After a short visit to the romantic city of Venice, our tour group travelled by train to Cinque Terre (meaning five lands), a Unesco World Heritage Site on the Italian coast consisting of five fishing villages nestled in steep terraced cliffs, dating back to medieval period.
Trains run regularly to each picturesque village, through tunnels carved out of the rocks. For the adventurous who prefer travelling by foot, there are hiking tracks between each village, each with varying lengths and levels of difficulty. When sections of walking tracks are closed for safety reasons (some were during my stay), you can be heavily fined if you ignore the signs and walk along a closed track. Additionally if you get injured, you won’t be covered by travel insurance AND you will be given the hefty rescue / medical bills. Choo choo!
We stayed at Monterroso which was founded in 643 AD, making it the oldest of the villages. It was here, at one of the cafes facing the beach, that I had my first Italian hot chocolate. I’m not talking about the sugary imitation-style, this was the real deal – a syrupy Italian hot chocolate. Thick like gravy, gloriously warming and not too sweet.
One of my favourite villages was Riomaggiore which was established in the 8th century. The town has steep streets lined with tall and colourful terraces, with forest green shutters and pot plants soaking up the sun from the small balconies.
I can’t tell you just how blissful / relaxed / content I felt here. Perhaps it was because I was soaking up the sunshine by the sea, or simply because I was on holidays, or maybe it was because I had finally, after so many years of yearning, made it Italy. It’s such a stunning, breathtaking part of the world.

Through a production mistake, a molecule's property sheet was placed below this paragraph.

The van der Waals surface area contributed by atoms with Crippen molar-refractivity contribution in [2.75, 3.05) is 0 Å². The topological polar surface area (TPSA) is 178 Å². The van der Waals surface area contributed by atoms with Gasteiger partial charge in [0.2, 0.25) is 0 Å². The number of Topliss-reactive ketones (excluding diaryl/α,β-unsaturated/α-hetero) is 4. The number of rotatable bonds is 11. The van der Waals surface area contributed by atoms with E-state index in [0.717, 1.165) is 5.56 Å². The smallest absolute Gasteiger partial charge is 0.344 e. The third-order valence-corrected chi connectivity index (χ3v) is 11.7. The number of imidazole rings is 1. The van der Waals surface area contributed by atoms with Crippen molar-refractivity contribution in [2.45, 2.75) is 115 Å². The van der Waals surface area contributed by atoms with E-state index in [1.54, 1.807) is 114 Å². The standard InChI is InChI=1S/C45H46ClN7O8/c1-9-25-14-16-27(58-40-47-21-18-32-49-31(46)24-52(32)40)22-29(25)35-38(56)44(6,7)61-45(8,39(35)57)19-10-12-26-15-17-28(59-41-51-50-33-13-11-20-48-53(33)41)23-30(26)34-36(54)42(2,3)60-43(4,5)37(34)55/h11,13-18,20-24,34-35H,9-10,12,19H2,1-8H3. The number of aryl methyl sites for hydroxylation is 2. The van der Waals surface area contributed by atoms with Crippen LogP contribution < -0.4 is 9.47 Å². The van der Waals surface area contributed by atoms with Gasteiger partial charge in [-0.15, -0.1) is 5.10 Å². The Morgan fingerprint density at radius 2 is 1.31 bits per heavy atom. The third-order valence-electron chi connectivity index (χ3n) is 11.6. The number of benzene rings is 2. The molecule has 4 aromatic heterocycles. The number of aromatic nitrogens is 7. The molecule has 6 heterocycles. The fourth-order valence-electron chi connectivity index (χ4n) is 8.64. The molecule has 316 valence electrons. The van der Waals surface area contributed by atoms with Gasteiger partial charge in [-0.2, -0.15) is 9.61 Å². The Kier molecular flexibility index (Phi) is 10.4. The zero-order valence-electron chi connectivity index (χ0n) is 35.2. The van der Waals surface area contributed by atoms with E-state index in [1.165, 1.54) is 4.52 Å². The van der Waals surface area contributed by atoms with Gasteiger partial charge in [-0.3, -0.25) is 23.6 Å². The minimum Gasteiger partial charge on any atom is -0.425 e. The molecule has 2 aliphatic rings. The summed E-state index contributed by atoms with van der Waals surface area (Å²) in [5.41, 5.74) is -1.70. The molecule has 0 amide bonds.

I had a wonderful lunch overlooking the water – a simple dish of pasta with pesto, cubed potato and green beans. I tried to recreate this for friends recently and I certainly didn’t do it as well as these guys.
As the villages are perched on the cliffs of the Italian coast, there are some incredible views, like this one at Manarola. It was late in the afternoon and the wind was loud and whipping – a storm was on its way so I didn’t stay to see how harsh mother nature would be by the sea.
In Monterroso there was a small, popular bakery / cafe on the beachfront. The specialty is fresh, thick focaccia pizzas and the servings are very generous. I went first thing in the morning to get a slice of freshly baked margherita pizza with pesto. The focaccia was soft and light, covered in a rich tomato sauce, basil pesto strong and melted cheese. Oh how I would love to start each day with one of these.
These little herb stalls were in a few places and I wish I had bought one of everything! I was a little worried about whether they would be ok to bring home through Australian customs. Each pack had all the ingredients for a particular dish so you can just heat up some oil in a pan, add a few spoonfuls of herbs and toss through fresh pasta. Simples!
Sadly we only had a short time in Cinque Terre and I would have liked to spend more time visiting each village.
Stay tuned for the next post as our tour takes a tasty pitstop in Pisa.